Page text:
The Challenge of CBE Programs: Administrative and Technological Considerations of Non-Semester-Based Programs

The Challenge of CBE Programs: Administrative and Technological Considerations of Non-Semester-Based Programs

Julie Uranis, Tanja Bibbs
DOI: 10.4018/978-1-5225-0932-5.ch005
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Using the student lifecycle as a framework, the authors explore the administrative and technological considerations pertaining to competency-based education (CBE). The goal of this chapter is to familiarize readers with the administrative issues surrounding the development of CBE programs. While the chapter is not all-inclusive, it should serve as a starting point for higher education leaders interested in CBE, especially those lacking the resources to develop a program outside existing governance, policies, and systems. This chapter may serve as a guide for institutional leaders working through the administrative challenges related to CBE programs. The authors address aspects of recruitment, marketing, pre-admission support, admissions, advising, orientation, registration, billing, programs of study, access to institutional resources, transcripts, and key performance indicators. The chapter concludes with future research directions as well as solutions and recommendations.
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Implications For Institutions Of Higher Education

Only in recent years have postsecondary institutions considered offering CBE degree programs. Northern Arizona University, Southern New Hampshire University, Western Governor’s University, and the University of Wisconsin are but a few notable institutions that have launched CBE degree programs. Many of these early-adopting postsecondary institutions have done so by developing administrative, curricular, and technical processes outside their institutions’ traditional processes to accommodate courses and programs delivered outside of standard semester timelines. Such non-semester based programs can have functionality that is necessary for CBE programs, including: multiple start and end dates; a self-paced learning format to allow for accelerated or extended completion times; and courses that overlap traditional terms. Developing CBE programs within ‘traditional’ confines is possible only if institutional leaders are prepared to examine and revise the policies and procedures that can act as barriers for CBE program development and student enrollment. The complexities of implementing CBE programs, administrative systems, technology, and policies will continue to challenge those institutional leaders who do not have the ability to develop academic programs outside of existing institutional structures, policies, and governance.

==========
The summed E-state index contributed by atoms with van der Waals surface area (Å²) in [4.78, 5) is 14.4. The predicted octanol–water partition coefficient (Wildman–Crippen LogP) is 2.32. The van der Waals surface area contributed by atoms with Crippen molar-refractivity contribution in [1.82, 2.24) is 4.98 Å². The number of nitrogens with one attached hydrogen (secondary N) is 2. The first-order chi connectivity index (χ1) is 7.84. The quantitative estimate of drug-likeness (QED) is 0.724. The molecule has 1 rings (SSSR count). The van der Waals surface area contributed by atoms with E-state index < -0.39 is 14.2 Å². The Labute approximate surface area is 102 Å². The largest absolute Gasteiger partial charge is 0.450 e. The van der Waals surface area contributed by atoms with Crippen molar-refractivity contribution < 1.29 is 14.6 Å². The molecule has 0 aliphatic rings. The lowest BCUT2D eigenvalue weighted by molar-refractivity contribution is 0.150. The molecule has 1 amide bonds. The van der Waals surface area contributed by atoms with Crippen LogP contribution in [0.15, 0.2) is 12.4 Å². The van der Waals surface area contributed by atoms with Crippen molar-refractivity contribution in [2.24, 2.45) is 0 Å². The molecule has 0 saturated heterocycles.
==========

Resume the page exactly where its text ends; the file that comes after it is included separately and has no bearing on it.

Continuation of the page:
Because most post-secondary CBE programs are online (Kelchen, 2105), CBE programs face many of the same issues as traditional online learning programs but with additional requirements or considerations for the non-traditional adult learner population, in particular. For example, the question of whether an online CBE student should pay a student fee to support physical resources on campus such as a student union or recreation center is the same issue face by institutions when implementing traditional online learning programs. CBE programs, however, must also grapple with the additional challenge of how an online learning fee would be assessed for non-term based instruction. Institutions who decide to develop CBE programs should conduct a formal review of existing online learning policies and practices to identify additional functionality required for effective CBE program delivery and to create a user experience that is attractive to adult and contemporary online students.

Key Terms in this Chapter

Learning Management System (LMS): Web-based technology used for online teaching and learning.

Student Lifecycle: The process in which students matriculate at an institution of higher education. The phases could differ, but usually include prospect, application, admission, registration, enrollment, progression, and graduation.

Non-Semester Based Programs: Academic programs offered and operating outside of traditional terms or semesters.

Disaggregated Roles: The separation of key roles and responsibilities onto various other positions. This typically happens with the faculty position in CBE programs and can be disaggregated into various roles such as subject matter expert, instructor, grader, and coach/mentor.

Student Information System (SIS): Software that is used in managing student data. The SIS may facilitate many administrative processes related to admission, registration, completion, and graduation.

Competency-Based Education: A personalized approach to student learning that focuses on measuring student’s knowledge, skills, and attitudes rather than classroom time allowing students to advance based on the mastery of competencies.

Coach/Mentor: An individual that provides an extra level of learner support for students. A coach or mentor maintains rapport, monitors student progress, and extends support as needed.

Return on Investment (ROI): The profitability of an investment after considering the funding expended in the venture.

Competencies: Knowledge, skills, and attitudes that are assessed based on student demonstration of learning.

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